The Crux of the Faith

By Shawn Tomlin

In this piece we are going to discuss something not normally talked about in Reformed circles. The theology of the cross and its opposite, the theology of glory. Although not normally discussed, an understanding of these two stances can help us to come to grips with what true orthodox Christianity is.

Let us first start with definitions. Starting with the theology of glory, a person expects it all to be won by themselves, all to be conquered by themselves, to find all the answers by themselves, and expects God to do what we think is right and beneficial for us. The theology of the cross expects none of that, in fact, it expects the opposite of all that. The focus of a theologian of glory is himself, whereas a theologian of the cross put all their focus on Christ. Which do you think is more biblical?

The crux of our faith, the center and sole focus will always be “Christ and Him crucified.”


If you chose the theology of glory, you are wrong. The focus should never be on ourselves, but only on Christ. Always on Christ. Why would we want to focus on ourselves? As Isaiah states, “all our righteous deeds are like a filthy garment.” We are never going to win every battle, never going to conquer it all in life, we will never find all the answers, and we are never in a position to demand anything from the LORD. As Paul says in Romans 9:20, “On the contrary, who are you, O man, who answers back to God? The thing molded will not say to the molder, ‘Why did you make me like this,’ will it?” The truth is, if we find ourselves not focusing on Christ, we will  revert to the sinful default of focusing on ourselves. There we won’t find salvation, forgiveness of sins, or justification. All that we are going to find there is our sin. Martin Luther, the man who coined the terms theology of glory and theology of the cross, once said, “The only thing we contribute to our salvation is sin and resistance.” The theology of glory can’t work and never will work.

Theology of glory sounds positive though, doesn’t it? Like we are focusing on the glory of God. The focus is not Soli Deo Gloria, it is our own glory. The theology of glory is man-centered. Our sin causes us to warp like an old piece of lumber, to the point that when we look out, all we see is ourselves, and we worship that, we glory in that. The theology of the cross, in contrast is where true glory is. Its focus is Christ. Those redeemed by Christ no longer are warped in sin, so we can look out and see our Savior, Jesus Christ. We are brought to an understanding of our helplessness in our sin and how the gracious actions of our God redeemed us from eternal damnation.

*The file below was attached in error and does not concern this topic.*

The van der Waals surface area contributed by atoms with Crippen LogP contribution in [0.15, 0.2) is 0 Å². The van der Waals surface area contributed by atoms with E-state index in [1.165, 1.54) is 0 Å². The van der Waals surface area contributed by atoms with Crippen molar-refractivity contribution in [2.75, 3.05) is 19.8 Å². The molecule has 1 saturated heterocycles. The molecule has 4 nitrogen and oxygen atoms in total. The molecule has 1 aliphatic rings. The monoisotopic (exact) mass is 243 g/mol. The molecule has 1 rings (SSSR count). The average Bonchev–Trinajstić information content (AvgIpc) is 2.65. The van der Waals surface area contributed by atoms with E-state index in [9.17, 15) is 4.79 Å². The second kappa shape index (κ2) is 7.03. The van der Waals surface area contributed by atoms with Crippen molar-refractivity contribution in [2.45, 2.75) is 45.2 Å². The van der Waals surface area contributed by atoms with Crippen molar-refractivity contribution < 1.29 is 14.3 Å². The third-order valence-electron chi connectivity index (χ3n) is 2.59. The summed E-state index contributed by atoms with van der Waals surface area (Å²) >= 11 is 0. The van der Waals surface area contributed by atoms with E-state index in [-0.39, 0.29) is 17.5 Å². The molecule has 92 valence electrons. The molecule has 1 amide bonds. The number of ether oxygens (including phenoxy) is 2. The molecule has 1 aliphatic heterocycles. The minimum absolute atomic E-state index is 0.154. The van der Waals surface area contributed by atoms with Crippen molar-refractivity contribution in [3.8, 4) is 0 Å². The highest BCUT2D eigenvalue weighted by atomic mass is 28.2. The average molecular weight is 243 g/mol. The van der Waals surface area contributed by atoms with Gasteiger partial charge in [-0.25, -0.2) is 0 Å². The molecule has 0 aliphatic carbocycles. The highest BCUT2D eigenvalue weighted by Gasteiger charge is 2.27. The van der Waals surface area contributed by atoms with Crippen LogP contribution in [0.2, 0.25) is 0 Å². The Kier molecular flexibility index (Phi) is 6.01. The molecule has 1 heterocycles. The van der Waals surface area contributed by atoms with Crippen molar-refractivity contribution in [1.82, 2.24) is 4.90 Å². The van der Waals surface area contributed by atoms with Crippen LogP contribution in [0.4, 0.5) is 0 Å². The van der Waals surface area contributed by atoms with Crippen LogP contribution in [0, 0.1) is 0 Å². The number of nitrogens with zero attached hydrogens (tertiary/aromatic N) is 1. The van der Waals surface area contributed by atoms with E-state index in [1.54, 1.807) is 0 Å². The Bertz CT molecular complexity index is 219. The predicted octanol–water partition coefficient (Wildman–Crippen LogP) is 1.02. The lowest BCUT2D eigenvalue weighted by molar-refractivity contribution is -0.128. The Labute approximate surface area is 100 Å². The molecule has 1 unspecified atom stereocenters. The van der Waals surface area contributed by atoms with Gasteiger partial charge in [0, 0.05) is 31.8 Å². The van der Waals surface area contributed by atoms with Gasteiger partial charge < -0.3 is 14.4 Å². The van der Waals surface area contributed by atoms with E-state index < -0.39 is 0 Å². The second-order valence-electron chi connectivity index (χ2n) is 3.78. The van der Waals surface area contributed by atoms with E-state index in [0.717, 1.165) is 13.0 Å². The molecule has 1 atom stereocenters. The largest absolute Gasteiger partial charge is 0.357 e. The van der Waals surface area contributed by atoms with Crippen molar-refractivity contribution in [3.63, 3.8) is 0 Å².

Now the correct answer to that previous question is the theology of the cross. Christ should always be at the center of everything, not only our worship, but every breath we take. The “crux” of our faith must be, as the word implies, the cross. At the cross the wrath and grace of God intersect. 1 Corinthians 1:22-24 says, “For indeed, Jews ask for signs and Greeks search for wisdom; but we preach Christ crucified, to Jews a stumbling block and to Gentiles foolishness, but to those who are called, both Jews and Greeks, Christ the power of God and wisdom of God.” Paul understood, as did all the apostles, that the crux of our faith, our sole focus, wasn’t ourselves, or the things we expect or demand from God, but our sole focus should always be “Christ and Him crucified.” Nothing else. Peter tells us exactly why Christ is the center of our faith in 1 Peter 2:24-25, “and He Himself bore our sins in His body on the cross, so that we might die to sin and live to righteousness; for by His wounds you were healed. For you were continually straying like sheep, but now you have returned to the Shepherd and Guardian of your souls.” The crux of our faith, the center and sole focus will always be “Christ and Him crucified.”

“The LORD bless you, and keep you;

The LORD make His face shine on you,

And be gracious to you;

The LORD lift up His countenance on you,

And give you peace.”

Lee Jones